This is because the funding for education in emergencies is just not sufficient – despite a significant push up in 2015 and 2016. Educational initiatives account for just 2.7% of all humanitarian aid, far below the 4% target. To ensure that all children, especially the most vulnerable, can go to school and get the protection and quality education they need, the world must step up to make sure that there is enough money to provide the facilities, learning materials and teacher training to make it happen.

Their future depends on it.

So, as the 16 days of activism against gender-based violence comes to an end, please consider what YOU can do to continue the discussion and to turn #MeToo into #NoOne.

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It’s a Fact: Education Reduces Poverty

Poverty is inversely and inextricably linked to education. The more education you have, the more likely it is that you will be able to increase your income earning capability to pull your family out of poverty. But here’s the catch: poor people are less likely to go to school. Plus, most of the out-of-school children and youth live in low income countries with and have fewer means at their disposal to access quality schooling. This has tragic consequences and perpetuates intergenerational poverty. In other words, the poor stay poor.

Clearly, policy responses and aid efforts have to focus on lowering barriers to break this negative cycle and to give the poor a chance to learn.

Let’s break it down. Who’s in school, and who isn’t

Let’s start with some numbers. According to a policy paper by UNESCO, 264 million children and youth are out of school, or 9% of the world’s young people, a figure that has remained constant over the last eight years. In other words, the previously downward trend has stabilized and there has been no recent improvement in the out-of-school rate, despite significant progress (especially at the primary level) in the in the early 2000s.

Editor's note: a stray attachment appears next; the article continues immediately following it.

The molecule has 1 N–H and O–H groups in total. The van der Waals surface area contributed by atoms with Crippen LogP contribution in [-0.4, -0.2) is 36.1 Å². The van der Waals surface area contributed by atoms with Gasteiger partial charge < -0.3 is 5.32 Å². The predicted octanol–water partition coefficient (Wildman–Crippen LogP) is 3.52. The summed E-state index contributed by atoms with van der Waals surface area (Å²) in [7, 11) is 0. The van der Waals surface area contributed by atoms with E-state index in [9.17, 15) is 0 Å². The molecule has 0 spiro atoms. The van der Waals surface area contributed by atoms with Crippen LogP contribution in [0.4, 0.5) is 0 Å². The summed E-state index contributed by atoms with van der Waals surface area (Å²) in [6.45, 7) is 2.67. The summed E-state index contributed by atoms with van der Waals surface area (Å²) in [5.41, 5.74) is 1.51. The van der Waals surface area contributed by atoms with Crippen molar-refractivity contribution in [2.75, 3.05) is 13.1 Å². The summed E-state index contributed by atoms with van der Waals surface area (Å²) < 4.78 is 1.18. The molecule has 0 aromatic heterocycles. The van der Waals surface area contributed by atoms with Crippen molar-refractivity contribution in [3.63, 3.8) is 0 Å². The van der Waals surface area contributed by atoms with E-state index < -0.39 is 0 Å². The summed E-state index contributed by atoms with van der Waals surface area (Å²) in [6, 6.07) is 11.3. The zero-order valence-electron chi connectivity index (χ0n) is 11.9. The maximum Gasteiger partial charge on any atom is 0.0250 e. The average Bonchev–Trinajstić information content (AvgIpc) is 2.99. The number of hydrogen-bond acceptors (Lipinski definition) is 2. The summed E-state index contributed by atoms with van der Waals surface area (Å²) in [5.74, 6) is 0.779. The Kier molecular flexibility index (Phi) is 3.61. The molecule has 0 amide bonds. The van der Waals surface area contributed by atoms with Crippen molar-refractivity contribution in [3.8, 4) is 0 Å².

Looking at it from a regional perspective, 33 million primary-aged children and are out of school in sub-Saharan Africa  (more than half of the total out-of-school population for this age group), and 60 million youth at the lower and upper secondary levels. In Central Asia and Southern Asia, 11 million children and 70 million youth are out of school.

Overall, the chart below shows that while there are out-of-school children of all ages, upper secondary school-aged youth are clearly the worst off. In poor regions, this tendency is even more pronounced: 62% of youth in low-income countries are out of school. That rate falls to 47% for lower-middle income countries, 22% for upper-middle income countries, and 7% for high income countries.

Addressing Poverty is the key to getting all children in school

There are multiple causes for the high out-of-school numbers, including conflict and the growth in the refugee population, gender, disability and ethnicity. In addition, a lack of quality education means that, sometimes, children are finishing primary school without the basic skills which would allow them to continue their education at the secondary level.

Poverty, though, transcends all other barriers. In lower-middle income countries, children from the poorest 20% of families are eight times more likely to be out of school than children from the wealthiest 20%.

Education is expensive and direct costs like school fees, and indirect costs like books and uniforms, remain out of reach for many poor families. And because going to secondary school is often not compulsory, it makes more economic sense for poor families to send their children to work and for the girls to get married, reducing the cost of their upkeep on family finances.